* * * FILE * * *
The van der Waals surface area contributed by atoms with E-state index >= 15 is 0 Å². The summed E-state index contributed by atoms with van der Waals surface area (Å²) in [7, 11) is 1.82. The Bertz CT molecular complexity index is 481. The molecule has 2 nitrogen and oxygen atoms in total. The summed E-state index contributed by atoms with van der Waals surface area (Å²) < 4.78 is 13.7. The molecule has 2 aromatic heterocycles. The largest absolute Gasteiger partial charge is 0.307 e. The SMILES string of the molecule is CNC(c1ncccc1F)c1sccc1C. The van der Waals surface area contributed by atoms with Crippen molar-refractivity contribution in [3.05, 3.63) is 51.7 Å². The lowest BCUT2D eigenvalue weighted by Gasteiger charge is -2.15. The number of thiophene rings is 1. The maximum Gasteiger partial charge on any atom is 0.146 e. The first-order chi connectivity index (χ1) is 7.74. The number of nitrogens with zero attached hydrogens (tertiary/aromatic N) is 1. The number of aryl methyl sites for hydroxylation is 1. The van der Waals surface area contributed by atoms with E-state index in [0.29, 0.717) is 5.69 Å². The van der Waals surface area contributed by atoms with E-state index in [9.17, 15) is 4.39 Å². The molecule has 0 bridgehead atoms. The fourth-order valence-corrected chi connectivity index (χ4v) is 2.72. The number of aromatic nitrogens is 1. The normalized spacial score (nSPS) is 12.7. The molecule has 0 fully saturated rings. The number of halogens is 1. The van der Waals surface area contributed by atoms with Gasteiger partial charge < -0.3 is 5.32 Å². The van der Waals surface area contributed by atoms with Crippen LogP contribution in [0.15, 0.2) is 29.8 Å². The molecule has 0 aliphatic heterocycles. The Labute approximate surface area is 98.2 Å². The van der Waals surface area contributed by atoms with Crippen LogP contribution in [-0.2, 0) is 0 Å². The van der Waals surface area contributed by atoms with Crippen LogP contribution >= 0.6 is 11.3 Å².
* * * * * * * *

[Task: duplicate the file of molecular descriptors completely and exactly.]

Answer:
The van der Waals surface area contributed by atoms with E-state index >= 15 is 0 Å². The summed E-state index contributed by atoms with van der Waals surface area (Å²) in [7, 11) is 1.82. The Bertz CT molecular complexity index is 481. The molecule has 2 nitrogen and oxygen atoms in total. The summed E-state index contributed by atoms with van der Waals surface area (Å²) < 4.78 is 13.7. The molecule has 2 aromatic heterocycles. The largest absolute Gasteiger partial charge is 0.307 e. The SMILES string of the molecule is CNC(c1ncccc1F)c1sccc1C. The van der Waals surface area contributed by atoms with Crippen molar-refractivity contribution in [3.05, 3.63) is 51.7 Å². The lowest BCUT2D eigenvalue weighted by Gasteiger charge is -2.15. The number of thiophene rings is 1. The maximum Gasteiger partial charge on any atom is 0.146 e. The first-order chi connectivity index (χ1) is 7.74. The number of nitrogens with zero attached hydrogens (tertiary/aromatic N) is 1. The number of aryl methyl sites for hydroxylation is 1. The van der Waals surface area contributed by atoms with E-state index in [0.29, 0.717) is 5.69 Å². The van der Waals surface area contributed by atoms with E-state index in [9.17, 15) is 4.39 Å². The molecule has 0 bridgehead atoms. The fourth-order valence-corrected chi connectivity index (χ4v) is 2.72. The number of aromatic nitrogens is 1. The normalized spacial score (nSPS) is 12.7. The molecule has 0 fully saturated rings. The number of halogens is 1. The van der Waals surface area contributed by atoms with Gasteiger partial charge < -0.3 is 5.32 Å². The van der Waals surface area contributed by atoms with Crippen LogP contribution in [0.15, 0.2) is 29.8 Å². The molecule has 0 aliphatic heterocycles. The Labute approximate surface area is 98.2 Å². The van der Waals surface area contributed by atoms with Crippen LogP contribution in [-0.2, 0) is 0 Å². The van der Waals surface area contributed by atoms with Crippen LogP contribution >= 0.6 is 11.3 Å².